Those that follow me regularly will know that I am not a fan of the ‘selfie’. I find it frankly frightening that millenials are likely to take 25,000 selfies in the course of their lifetime! Assuming that it takes them only two minutes of their lives getting their phone out, turning the camera on, getting the right picture, taking it, checking it and posting it, that means they will spend over a month of their lives taking photos of themselves.
I have also found it disturbing that the only way to catalogue the fact that one is in a particular place is to take a ‘selfie’. This usually means that the importance of the location is relegated to the background.
It is equally disturbing that many of these ‘selfies’ are taken in locations that are not even memorable, whether in one’s bedroom, at the cinema or at the coffee shop!
All of this implies what I would describe as addictive behaviour however harmless it may appear. But we now find that it is not harmless. Indeed, we now find that death by ‘selfie’ is growing every year. In fact you are more likely to die from taking a selfie that from skydiving or a shark attack.
Mumbai, for so long known as the gateway to India, is now the ‘Selfiecide’ capital of the world and the gateway to the top country for ‘selfie’ deaths!
The logical solution would be to find ways of inhibiting the use of cameras on phones, but that would mean that service providers would lose revenue from reduced uploads, Cloud rentals etc. Even better would be for the narcissists to stop taking so many ‘selfies’.
However, increasingly, we need to think for them and hence I notice two innovations that are designed to stop people killing themselves.
The first is the introduction of the ‘selfie’ stand where a stand is provided at beauty spots where your camera can be set to timer and you can take your place on a pre-designated spot. That way you don’t fall over the edge while manoeuvring for your shot and you waste less time getting a good picture.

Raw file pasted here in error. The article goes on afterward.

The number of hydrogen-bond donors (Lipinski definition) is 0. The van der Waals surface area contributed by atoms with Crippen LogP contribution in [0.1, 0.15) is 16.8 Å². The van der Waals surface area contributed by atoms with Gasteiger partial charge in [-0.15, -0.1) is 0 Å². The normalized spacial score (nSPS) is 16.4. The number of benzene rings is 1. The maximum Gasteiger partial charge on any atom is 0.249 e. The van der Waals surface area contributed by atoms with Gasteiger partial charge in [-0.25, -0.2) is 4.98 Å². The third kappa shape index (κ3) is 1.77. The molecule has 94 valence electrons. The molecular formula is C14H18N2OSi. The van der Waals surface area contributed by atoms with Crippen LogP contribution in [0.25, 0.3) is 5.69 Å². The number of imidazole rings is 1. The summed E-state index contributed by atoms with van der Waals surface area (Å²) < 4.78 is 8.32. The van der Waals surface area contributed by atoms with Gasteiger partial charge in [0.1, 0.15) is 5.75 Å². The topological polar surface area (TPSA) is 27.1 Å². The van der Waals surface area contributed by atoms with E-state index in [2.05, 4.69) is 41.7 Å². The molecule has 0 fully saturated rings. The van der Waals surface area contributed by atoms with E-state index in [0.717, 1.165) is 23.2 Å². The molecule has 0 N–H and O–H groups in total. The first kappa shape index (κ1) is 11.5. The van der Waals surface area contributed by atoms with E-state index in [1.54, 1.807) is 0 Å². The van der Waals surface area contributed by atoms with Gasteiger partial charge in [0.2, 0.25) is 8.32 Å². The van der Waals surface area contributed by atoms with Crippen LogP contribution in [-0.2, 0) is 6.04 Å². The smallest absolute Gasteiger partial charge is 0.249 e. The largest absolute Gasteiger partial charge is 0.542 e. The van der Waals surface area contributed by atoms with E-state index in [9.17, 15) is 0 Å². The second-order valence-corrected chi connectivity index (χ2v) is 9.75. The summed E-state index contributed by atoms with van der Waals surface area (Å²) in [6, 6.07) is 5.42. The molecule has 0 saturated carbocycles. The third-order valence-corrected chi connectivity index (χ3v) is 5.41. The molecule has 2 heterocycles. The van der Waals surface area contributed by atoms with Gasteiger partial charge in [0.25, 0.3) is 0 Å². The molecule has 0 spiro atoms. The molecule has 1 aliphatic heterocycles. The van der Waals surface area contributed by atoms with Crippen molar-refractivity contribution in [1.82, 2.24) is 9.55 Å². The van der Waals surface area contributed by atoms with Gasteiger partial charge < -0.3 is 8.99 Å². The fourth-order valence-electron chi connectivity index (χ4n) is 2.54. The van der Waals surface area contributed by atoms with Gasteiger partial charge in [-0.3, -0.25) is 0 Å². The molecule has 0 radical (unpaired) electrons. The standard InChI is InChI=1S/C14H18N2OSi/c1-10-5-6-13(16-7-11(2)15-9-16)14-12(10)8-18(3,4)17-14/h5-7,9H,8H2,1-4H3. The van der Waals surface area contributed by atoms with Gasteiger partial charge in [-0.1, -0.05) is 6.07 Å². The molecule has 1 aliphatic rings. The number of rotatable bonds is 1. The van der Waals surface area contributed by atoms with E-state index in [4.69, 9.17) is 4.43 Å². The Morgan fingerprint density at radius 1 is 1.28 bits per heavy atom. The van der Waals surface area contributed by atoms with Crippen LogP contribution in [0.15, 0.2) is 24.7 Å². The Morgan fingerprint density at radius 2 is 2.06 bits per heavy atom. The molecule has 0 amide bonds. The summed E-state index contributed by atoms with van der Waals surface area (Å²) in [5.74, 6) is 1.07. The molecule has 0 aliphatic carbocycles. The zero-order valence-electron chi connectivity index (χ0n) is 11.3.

The second innovation is the introduction of ‘no selfie zones’! Mumbai already has twelve such zones in an effort to stop irresponsible people risking their lives to get a picture. Of course, this does mean that such zones need to be policed and that taxpayers have to fund enforcement for the benefit of the stupid.
Both of these measures will only reduce and not stop people getting killed. There will still be those that want to take a photo with a gun in their hand, whilst forgetting it is loaded, standing on a railway line or standing next to a wild animal.
And one final point of note in the ‘selfie’ debate relates to gender. I am sure that many of you will have observed that the real obsession with these photos appears to be with females. However, when it comes to killing yourself with a ‘selfie’ then men are three times more likely to do so!
The only sure way to stop these deaths is for people to start realising that the camera can point in the other direction.